The list of complaints against our representatives is only growing by the day. One of the reasons for such misbehaviour is the prevailing misunderstanding about their “privileges” and the false sense of importance that our representatives carry on their shoulders as a result. The presiding officers of the two Houses of Parliament and the Legislatures in the States should educate members about the meaning of parliamentary privilege and the reason why some special privileges are bestowed on MPs and MLAs.
MN Kaul and SL Shakdher, the authors of the basic text on parliamentary procedure and rules have explained these issues most succinctly. They point out that the object of privilege is to safeguard freedom, authority and dignity of Parliament and that “privilege” means the rights and immunities enjoyed by each House of Parliament, its committees and its members. Privileges are granted to MPs and MLAs so that they may perform their duties in Parliament and the State Assemblies without let or hindrance. However, it is not a licence for criminal misconduct or for them to ride rough shod over bonafide passengers.
Parliament has been extremely lenient towards such MPs in the past, leading to the present situation. For example, an MP – Jaswant Singh Bishnoi – was downgraded from first class AC to second AC – to accommodate a High Court judge (who was above him in order of precedence) on a Delhi-Jodhpur train in August, 2000. The MP raised such a shindy that the Committee of Privileges of the Lok Sabha hauled up the entire railway board and submitted a 75-page report in defence of the MP’s conduct.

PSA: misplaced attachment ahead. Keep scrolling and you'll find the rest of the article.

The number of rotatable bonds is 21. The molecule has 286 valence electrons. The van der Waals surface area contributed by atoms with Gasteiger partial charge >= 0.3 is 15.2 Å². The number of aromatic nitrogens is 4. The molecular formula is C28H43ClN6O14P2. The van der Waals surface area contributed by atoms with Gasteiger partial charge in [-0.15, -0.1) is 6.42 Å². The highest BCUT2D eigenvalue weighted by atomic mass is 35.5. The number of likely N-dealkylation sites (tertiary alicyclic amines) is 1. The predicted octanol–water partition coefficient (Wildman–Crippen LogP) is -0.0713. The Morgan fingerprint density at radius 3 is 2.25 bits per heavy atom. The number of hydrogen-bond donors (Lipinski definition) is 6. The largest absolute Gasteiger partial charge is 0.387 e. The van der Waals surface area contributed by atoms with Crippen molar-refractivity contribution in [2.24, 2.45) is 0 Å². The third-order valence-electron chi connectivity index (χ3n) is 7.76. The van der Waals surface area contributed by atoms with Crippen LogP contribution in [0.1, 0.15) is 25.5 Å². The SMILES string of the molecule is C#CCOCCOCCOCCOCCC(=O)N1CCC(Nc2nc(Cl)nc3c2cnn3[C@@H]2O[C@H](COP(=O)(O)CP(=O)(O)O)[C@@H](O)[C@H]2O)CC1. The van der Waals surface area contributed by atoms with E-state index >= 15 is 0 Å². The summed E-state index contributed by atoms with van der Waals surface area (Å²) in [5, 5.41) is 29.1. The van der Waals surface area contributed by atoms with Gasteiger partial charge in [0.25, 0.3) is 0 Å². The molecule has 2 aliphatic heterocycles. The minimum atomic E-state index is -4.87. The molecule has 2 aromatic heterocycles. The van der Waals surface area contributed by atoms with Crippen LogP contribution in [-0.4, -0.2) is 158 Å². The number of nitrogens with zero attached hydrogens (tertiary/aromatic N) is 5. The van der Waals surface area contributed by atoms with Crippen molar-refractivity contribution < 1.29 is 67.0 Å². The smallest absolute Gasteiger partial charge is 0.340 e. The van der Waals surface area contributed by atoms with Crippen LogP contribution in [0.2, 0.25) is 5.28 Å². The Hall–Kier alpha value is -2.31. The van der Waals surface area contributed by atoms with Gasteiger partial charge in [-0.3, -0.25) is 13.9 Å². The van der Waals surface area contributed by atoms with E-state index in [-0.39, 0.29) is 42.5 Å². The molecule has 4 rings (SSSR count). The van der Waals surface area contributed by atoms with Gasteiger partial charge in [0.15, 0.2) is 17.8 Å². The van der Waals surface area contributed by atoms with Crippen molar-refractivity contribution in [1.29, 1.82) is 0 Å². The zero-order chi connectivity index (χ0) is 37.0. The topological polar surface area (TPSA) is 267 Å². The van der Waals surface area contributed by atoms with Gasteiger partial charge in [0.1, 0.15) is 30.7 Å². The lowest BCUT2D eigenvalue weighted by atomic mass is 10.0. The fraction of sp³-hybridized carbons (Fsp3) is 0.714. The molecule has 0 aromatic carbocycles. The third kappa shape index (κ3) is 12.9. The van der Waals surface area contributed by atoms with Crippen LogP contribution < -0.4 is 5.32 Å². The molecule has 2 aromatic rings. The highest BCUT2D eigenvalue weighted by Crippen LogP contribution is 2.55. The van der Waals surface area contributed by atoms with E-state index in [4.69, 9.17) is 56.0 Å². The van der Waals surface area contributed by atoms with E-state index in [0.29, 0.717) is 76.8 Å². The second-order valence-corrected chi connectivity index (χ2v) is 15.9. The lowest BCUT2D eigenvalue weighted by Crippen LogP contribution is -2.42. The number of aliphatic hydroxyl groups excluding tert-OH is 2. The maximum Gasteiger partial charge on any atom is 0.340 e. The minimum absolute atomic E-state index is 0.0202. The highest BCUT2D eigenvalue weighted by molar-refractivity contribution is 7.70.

In December, 2011, 18 MPs from Uttar Pradesh and Bihar complained to the Railway Minister about ill-treatment at the hands of the railways because they were downgraded from first class to second class AC on the Patna-Delhi Rajdhani Express.
MPs just board trains at will and expect bonafide passengers to be dislodged. The railway officials said out of 22 first class berths, only six were vacant and were given to MPs. The rest were accommodated in second class AC coaches, but this was infra dig for our MPs. The hapless Minister apologised to these MPs in Parliament and transferred out a senior railway official.
The obnoxious behaviour of the MPs on the Rajdhani Express in 1992 prompted a media veteran – Nikhil Chakravarthy – to ask in his column in The Pioneer:  “One would be enlightened as to what measures of discipline are enforced upon people’s representatives by the leaders of their party, and also by the Speaker of the Lok Sabha, who has been informed of their misdemeanor – amounting to a Member of Parliament terrorising citizens of the country – which should invite disqualification from the membership of the august House. Unless appropriate punishment is meted out, infamy will infest the institution itself – and thereby it will lose its very occupation”.
Twenty five years after this incident, Nikhil Chakravarthy’s words sound prophetic when we see and hear an MP publicly boast that he landed 25 blows on an Air India official with his slippers. If Parliament had a quarter century ago put the right of the people, who elect MPs, above that the “privilege” of MPs to indulge in such gross misdemeanor, we would never have the Gaikwad incident now. The Bihar MPs lowered the dignity of Parliament. Gaikwad has done it now. How long will Parliament prefer infamy to enforcing discipline among its members?